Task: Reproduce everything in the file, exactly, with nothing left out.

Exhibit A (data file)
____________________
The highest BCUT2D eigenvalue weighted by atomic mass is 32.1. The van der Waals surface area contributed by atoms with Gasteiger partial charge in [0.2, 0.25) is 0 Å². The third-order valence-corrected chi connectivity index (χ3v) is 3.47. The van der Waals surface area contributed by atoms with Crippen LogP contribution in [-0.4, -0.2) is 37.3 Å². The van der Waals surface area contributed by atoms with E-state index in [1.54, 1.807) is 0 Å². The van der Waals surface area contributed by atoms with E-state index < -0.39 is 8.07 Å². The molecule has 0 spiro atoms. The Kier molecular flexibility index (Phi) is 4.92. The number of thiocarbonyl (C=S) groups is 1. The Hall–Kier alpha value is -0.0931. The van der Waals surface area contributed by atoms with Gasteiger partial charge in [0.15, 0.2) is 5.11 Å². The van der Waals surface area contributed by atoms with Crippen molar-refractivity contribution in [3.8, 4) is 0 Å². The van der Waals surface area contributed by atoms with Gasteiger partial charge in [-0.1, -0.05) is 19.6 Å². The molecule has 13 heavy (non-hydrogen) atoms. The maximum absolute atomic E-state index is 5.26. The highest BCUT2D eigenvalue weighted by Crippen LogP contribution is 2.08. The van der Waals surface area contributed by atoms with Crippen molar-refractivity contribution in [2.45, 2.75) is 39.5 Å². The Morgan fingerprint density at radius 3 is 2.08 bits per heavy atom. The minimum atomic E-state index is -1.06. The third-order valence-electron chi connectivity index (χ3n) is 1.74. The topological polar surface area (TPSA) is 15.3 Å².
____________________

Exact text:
The highest BCUT2D eigenvalue weighted by atomic mass is 32.1. The van der Waals surface area contributed by atoms with Gasteiger partial charge in [0.2, 0.25) is 0 Å². The third-order valence-corrected chi connectivity index (χ3v) is 3.47. The van der Waals surface area contributed by atoms with Crippen LogP contribution in [-0.4, -0.2) is 37.3 Å². The van der Waals surface area contributed by atoms with E-state index in [1.54, 1.807) is 0 Å². The van der Waals surface area contributed by atoms with E-state index < -0.39 is 8.07 Å². The molecule has 0 spiro atoms. The Kier molecular flexibility index (Phi) is 4.92. The number of thiocarbonyl (C=S) groups is 1. The Hall–Kier alpha value is -0.0931. The van der Waals surface area contributed by atoms with Gasteiger partial charge in [0.15, 0.2) is 5.11 Å². The van der Waals surface area contributed by atoms with Crippen molar-refractivity contribution in [3.8, 4) is 0 Å². The van der Waals surface area contributed by atoms with Gasteiger partial charge in [-0.1, -0.05) is 19.6 Å². The molecule has 13 heavy (non-hydrogen) atoms. The maximum absolute atomic E-state index is 5.26. The highest BCUT2D eigenvalue weighted by Crippen LogP contribution is 2.08. The van der Waals surface area contributed by atoms with Crippen molar-refractivity contribution in [2.45, 2.75) is 39.5 Å². The Morgan fingerprint density at radius 3 is 2.08 bits per heavy atom. The minimum atomic E-state index is -1.06. The third-order valence-electron chi connectivity index (χ3n) is 1.74. The topological polar surface area (TPSA) is 15.3 Å².